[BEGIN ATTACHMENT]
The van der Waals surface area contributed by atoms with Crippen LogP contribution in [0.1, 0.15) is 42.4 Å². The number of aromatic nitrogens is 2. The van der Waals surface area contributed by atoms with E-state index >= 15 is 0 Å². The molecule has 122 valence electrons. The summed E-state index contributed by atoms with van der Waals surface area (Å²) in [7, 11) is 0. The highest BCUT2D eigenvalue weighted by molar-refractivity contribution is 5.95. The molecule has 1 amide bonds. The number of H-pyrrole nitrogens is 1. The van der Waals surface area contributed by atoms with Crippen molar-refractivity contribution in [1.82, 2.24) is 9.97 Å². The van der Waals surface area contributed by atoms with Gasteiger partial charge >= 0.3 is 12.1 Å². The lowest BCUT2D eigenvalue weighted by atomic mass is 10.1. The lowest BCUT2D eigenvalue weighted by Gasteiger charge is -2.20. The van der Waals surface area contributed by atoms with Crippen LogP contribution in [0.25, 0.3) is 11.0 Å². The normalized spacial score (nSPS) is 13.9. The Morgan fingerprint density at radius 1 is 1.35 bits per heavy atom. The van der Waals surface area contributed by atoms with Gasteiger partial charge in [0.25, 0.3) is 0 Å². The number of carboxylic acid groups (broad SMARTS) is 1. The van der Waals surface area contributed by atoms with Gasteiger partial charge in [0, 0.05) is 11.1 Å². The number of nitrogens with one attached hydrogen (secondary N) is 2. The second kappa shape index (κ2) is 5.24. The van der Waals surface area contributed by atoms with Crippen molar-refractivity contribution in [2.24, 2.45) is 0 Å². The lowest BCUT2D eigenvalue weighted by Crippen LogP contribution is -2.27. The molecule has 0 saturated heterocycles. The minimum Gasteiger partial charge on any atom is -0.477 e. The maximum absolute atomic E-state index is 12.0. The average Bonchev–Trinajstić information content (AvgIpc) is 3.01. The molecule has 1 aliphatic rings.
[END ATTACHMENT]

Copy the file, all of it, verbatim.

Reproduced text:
The van der Waals surface area contributed by atoms with Crippen LogP contribution in [0.1, 0.15) is 42.4 Å². The number of aromatic nitrogens is 2. The van der Waals surface area contributed by atoms with E-state index >= 15 is 0 Å². The molecule has 122 valence electrons. The summed E-state index contributed by atoms with van der Waals surface area (Å²) in [7, 11) is 0. The highest BCUT2D eigenvalue weighted by molar-refractivity contribution is 5.95. The molecule has 1 amide bonds. The number of H-pyrrole nitrogens is 1. The van der Waals surface area contributed by atoms with Crippen molar-refractivity contribution in [1.82, 2.24) is 9.97 Å². The van der Waals surface area contributed by atoms with Gasteiger partial charge >= 0.3 is 12.1 Å². The lowest BCUT2D eigenvalue weighted by atomic mass is 10.1. The lowest BCUT2D eigenvalue weighted by Gasteiger charge is -2.20. The van der Waals surface area contributed by atoms with Crippen LogP contribution in [0.25, 0.3) is 11.0 Å². The normalized spacial score (nSPS) is 13.9. The Morgan fingerprint density at radius 1 is 1.35 bits per heavy atom. The van der Waals surface area contributed by atoms with Gasteiger partial charge in [0.25, 0.3) is 0 Å². The number of carboxylic acid groups (broad SMARTS) is 1. The van der Waals surface area contributed by atoms with Gasteiger partial charge in [0, 0.05) is 11.1 Å². The number of nitrogens with one attached hydrogen (secondary N) is 2. The second kappa shape index (κ2) is 5.24. The van der Waals surface area contributed by atoms with Crippen molar-refractivity contribution in [2.24, 2.45) is 0 Å². The lowest BCUT2D eigenvalue weighted by Crippen LogP contribution is -2.27. The molecule has 0 saturated heterocycles. The minimum Gasteiger partial charge on any atom is -0.477 e. The maximum absolute atomic E-state index is 12.0. The average Bonchev–Trinajstić information content (AvgIpc) is 3.01. The molecule has 1 aliphatic rings.